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STUK supervises

Nuclear material regulation

Safeguarding nuclear materials, i.e. surveillance aimed at preventing the proliferation of nuclear weapons, assures that nuclear materials and other nuclear products remain in peaceful use, in accordance with permits and declarations, and that nuclear facilities and nuclear technology are used only for peaceful purposes.

Nuclear material regulation is based on the international Treaty on the Non-Proliferation of Nuclear Weapons. STUK maintains and develops the national nuclear material regulation system, with the aim of seeing to the fulfilment of the obligations of the Treaty on the Non-Proliferation of Nuclear Weapons in Finland.

The general requirements for the safeguards of nuclear materials are set out in the Nuclear Energy Act and the Nuclear Energy Decree to fulfil the applicable international obligations and national objectives. The detailed requirements are presented in the Guide YVL D.1 issued by STUK. The requirements are binding for all users of nuclear energy, e.g., nuclear facility operators and other stakeholders contributing to the nuclear related research and development activities. Nuclear material regulation is based on the accounting and reporting of nuclear materials. Operators and STUK must always be aware of the location and use of all nuclear materials.

The Radiation and Nuclear Safety Authority inspects nuclear materials, including in particular fresh and spent fuel, and other nuclear and dual-use items in nuclear power plants usually three times a year, other major users of nuclear commodities and materials annually, and operators with small amounts of nuclear material every two years or less often. In addition to conducting its own inspections, STUK participates as an independent inspector and observer in all the inspections conducted in Finland by the IAEA and the European Commission. The IAEA makes unannounced inspections or complementary accesses to Finnish locations with nuclear activities few times per year. In addition to inspecting nuclear use items, the Radiation and Nuclear Safety Authority also conducts regular audits of the nuclear safeguards systems of the operators, including the accounting and reporting procedures and the operations and guidelines of the organization.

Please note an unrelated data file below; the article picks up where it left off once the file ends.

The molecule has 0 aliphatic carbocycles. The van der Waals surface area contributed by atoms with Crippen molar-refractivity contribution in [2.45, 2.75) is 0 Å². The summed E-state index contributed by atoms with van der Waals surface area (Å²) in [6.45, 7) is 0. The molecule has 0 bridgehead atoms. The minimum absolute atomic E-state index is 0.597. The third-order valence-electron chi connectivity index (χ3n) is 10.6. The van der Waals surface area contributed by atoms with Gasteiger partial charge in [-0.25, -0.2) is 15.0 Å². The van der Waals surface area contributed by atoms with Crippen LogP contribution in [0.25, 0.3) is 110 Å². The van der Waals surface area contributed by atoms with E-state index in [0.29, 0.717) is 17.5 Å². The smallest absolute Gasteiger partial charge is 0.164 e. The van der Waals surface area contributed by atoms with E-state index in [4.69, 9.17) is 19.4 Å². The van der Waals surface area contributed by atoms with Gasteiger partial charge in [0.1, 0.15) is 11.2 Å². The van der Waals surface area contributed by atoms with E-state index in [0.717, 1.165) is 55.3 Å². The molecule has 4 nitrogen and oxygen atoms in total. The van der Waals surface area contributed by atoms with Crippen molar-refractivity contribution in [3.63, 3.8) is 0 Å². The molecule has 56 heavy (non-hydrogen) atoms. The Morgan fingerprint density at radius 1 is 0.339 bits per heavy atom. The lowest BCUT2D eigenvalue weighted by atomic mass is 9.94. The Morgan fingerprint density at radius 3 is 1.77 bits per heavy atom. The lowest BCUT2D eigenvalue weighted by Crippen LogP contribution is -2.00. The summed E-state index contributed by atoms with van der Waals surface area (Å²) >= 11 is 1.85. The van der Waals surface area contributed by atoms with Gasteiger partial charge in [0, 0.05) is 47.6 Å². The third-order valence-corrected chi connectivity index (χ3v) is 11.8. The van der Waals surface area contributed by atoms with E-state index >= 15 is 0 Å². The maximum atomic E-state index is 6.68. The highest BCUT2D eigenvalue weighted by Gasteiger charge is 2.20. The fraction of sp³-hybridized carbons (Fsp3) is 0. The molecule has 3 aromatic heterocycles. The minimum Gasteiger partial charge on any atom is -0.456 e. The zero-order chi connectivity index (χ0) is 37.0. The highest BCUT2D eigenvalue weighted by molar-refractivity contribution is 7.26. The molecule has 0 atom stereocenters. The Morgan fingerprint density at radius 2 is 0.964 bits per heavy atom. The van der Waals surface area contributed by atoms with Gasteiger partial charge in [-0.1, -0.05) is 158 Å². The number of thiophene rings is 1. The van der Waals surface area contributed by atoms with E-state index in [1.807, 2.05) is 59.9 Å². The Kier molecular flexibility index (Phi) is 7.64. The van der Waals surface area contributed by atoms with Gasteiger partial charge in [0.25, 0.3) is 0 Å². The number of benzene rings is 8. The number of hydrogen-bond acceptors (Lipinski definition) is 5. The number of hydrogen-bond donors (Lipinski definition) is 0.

In safeguards, different verification methods are used in order to ensure that the information provided by operators (e.g. a nuclear power plant) on nuclear materials is correct and complete. In addition to inventory controls, the Radiation and Nuclear Safety Authority also conducts non-destructive measurements of nuclear materials. These measurements can be used to show that the material has not been changed or replaced from the outside with false items that appear similar. The measurements are part of the national control of nuclear material carried out by STUK, and they are conducted in accordance with the national control plan.

International obligations

Treaty on the Non-Proliferation of Nuclear Weapons